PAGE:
TENAFLY, N.J. —All the glassware in the Alpine Suite at the Clinton Inn Hotel in Tenafly is unbreakable — the wine glasses, the water tumblers, even the glass in the cabinet doors.
The furniture has rounded corners with soft bumpers. A round table has replaced a square one. Flower vases and other decor have been glued down. The iron is stored behind a safety lock and the windows are locked. The television is fixed securely to the wall, instead of sitting on a credenza, as in other guest rooms.
Everything in the suite has been designed to give peace of mind to guests who have children with autism.
Even the inside lock on the door of the suite is mounted high, out of reach of small grasping hands. Most important of all, the door has an alarm that sounds — beep, beep, beep — if a child attempts a hasty exit.
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"Autistic kids tend to wander," said Tony Morreale, the manager. "Parents need to know when they're wandering."
Morreale believes he is the first hotelier to accommodate these children and their parents with their own rooms and a specially trained staff.
Autism is a complex developmental disability that can appear between 18 months and 2 years of age. It is a neurological disorder that stunts a child's behavior, communication skills and social interaction. One in 94 children in New Jersey have a form of autism spectrum disorder, compared with one in 110 children nationally, according to federal health statistics.
"Each child is different," Morreale said. "We couldn't build a room for all of them. But safety is the universal word."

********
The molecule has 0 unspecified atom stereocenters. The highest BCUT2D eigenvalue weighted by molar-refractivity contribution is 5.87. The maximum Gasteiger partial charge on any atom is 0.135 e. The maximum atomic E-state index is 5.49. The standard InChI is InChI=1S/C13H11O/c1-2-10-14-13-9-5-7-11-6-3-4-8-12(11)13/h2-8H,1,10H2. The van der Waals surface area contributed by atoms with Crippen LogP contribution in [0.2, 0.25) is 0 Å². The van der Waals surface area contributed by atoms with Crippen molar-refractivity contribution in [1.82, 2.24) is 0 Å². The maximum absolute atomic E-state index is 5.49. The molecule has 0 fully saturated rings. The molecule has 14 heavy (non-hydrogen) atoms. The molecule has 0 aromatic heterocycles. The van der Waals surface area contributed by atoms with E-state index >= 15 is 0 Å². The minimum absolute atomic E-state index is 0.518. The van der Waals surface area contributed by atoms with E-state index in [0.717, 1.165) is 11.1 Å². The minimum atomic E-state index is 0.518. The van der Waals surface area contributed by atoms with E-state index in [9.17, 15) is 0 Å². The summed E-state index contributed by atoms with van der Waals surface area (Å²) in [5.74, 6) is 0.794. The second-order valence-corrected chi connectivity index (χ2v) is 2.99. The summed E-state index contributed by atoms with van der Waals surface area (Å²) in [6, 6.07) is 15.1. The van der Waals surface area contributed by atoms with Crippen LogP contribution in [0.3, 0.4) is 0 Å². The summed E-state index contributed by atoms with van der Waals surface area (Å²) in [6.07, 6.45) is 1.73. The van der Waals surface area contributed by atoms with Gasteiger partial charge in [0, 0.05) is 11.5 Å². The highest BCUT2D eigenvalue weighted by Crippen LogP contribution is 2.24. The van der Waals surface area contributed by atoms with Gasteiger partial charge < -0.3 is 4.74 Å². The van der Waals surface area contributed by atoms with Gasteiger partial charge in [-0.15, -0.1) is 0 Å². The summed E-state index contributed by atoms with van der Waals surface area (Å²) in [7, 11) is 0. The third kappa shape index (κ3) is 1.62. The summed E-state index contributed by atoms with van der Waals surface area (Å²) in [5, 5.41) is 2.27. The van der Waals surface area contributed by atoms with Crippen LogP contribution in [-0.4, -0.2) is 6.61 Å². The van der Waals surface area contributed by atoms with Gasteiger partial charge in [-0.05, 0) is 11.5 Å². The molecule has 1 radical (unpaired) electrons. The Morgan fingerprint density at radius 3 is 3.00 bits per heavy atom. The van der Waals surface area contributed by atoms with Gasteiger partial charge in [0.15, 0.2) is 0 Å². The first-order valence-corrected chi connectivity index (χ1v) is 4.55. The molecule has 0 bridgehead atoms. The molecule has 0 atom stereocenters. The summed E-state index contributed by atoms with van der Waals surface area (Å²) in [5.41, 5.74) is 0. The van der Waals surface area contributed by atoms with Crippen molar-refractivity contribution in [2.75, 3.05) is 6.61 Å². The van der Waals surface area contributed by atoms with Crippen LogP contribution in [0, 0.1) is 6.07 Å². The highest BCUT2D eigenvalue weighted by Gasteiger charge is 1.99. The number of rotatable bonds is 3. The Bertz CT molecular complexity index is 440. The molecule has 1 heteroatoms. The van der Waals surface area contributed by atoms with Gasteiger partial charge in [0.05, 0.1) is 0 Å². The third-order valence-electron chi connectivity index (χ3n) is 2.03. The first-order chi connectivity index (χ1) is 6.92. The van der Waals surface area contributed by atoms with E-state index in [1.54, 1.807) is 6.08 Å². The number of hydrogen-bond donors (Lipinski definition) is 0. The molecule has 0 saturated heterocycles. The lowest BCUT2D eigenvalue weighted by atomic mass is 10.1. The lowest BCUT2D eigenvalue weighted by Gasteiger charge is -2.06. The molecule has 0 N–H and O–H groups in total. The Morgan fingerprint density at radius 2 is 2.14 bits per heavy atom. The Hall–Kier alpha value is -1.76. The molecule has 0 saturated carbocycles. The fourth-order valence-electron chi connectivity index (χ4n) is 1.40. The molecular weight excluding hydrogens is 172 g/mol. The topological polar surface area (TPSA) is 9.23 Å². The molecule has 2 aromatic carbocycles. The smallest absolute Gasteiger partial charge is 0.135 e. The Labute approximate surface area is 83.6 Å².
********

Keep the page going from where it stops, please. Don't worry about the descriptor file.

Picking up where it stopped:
For all the love they engender, children with autism are still challenging, frustrating and exhausting for their parents. Traveling, especially staying in a hotel, can cause travail for all concerned.
Morreale speaks from experience: His 7-year-old son, Anthony, has autism and they learned how difficult it is to travel when they took him to Cape May, N.J., a few years ago.
"We stayed in a nice hotel, but it was a disaster," Morreale recalled. "He just didn't want to be there. He wanted to be where it was a familiar environment that he knew."
"He didn't understand the meaning of a hotel or a vacation," he said.
Exposure to uncomprehending adults is also tough.
"People look down at you like you're a bad parent," he said. "It's kind of sad, actually, for the whole family. So at our hotel, we provide a different strategy."
Families who have children with autism checking into the Clinton Inn are given a welcome box full of fun things, including puzzles, crayons, coloring books, a night light and a stick-on hand tattoo to identify children if they become lost.
Unbreakable items in the Alpine Suite include glassware for parents, "if they want to have a glass of wine, while their kids are bouncing off the wall," Morreale said. "It's not an easy lifestyle."
A special-needs menu, and complimentary in-room movie are also offered. In addition, 5 percent of the proceeds from guests in the suite go to the support organization Autism Speaks.
The Palmer's Crossing Restaurant & Lounge at the hotel has reserved Table 44 for autism families and will donate 10 percent of all meal checks to the Alpine Learning Group, an autism learning center in Paramus. The inn also promotes related organizations, such as Autism Speaks.
Morreale did a lot of research to find a similar hotel facility, but believes the Clinton Inn's "is the only one on the planet." The Alpine Suite opened only a few weeks ago, but already has satisfied customers.
Stacey and David Wohl stayed there recently with their autistic son, Logan. They also have an autistic daughter at a residential school.
"We were at Disney World, and Logan ran away" briefly, said Stacey. She also feared that her son, given to running around their $350 room, would fall off its unprotected balcony.
Logan, a tall, rambunctious 11-year-old boy, can ski. But a family trip last year to Stowe, Vt., also ended quickly because their room lacked a special lock and David Wohl had to spend the night sitting in a chair propped against the door.
"We don't have a life. That's why this hotel works so well for me," Stacey Wohl said. "They said they could help me. They have a private dining room."
Logan couldn't open the locked window in the suite, and the door alarm alerted her that he was trying to get out.
"This was easier for me," she said. "He couldn't break everything. We had peace of mind. We slept last night. It was comfortable and I wasn't nervous."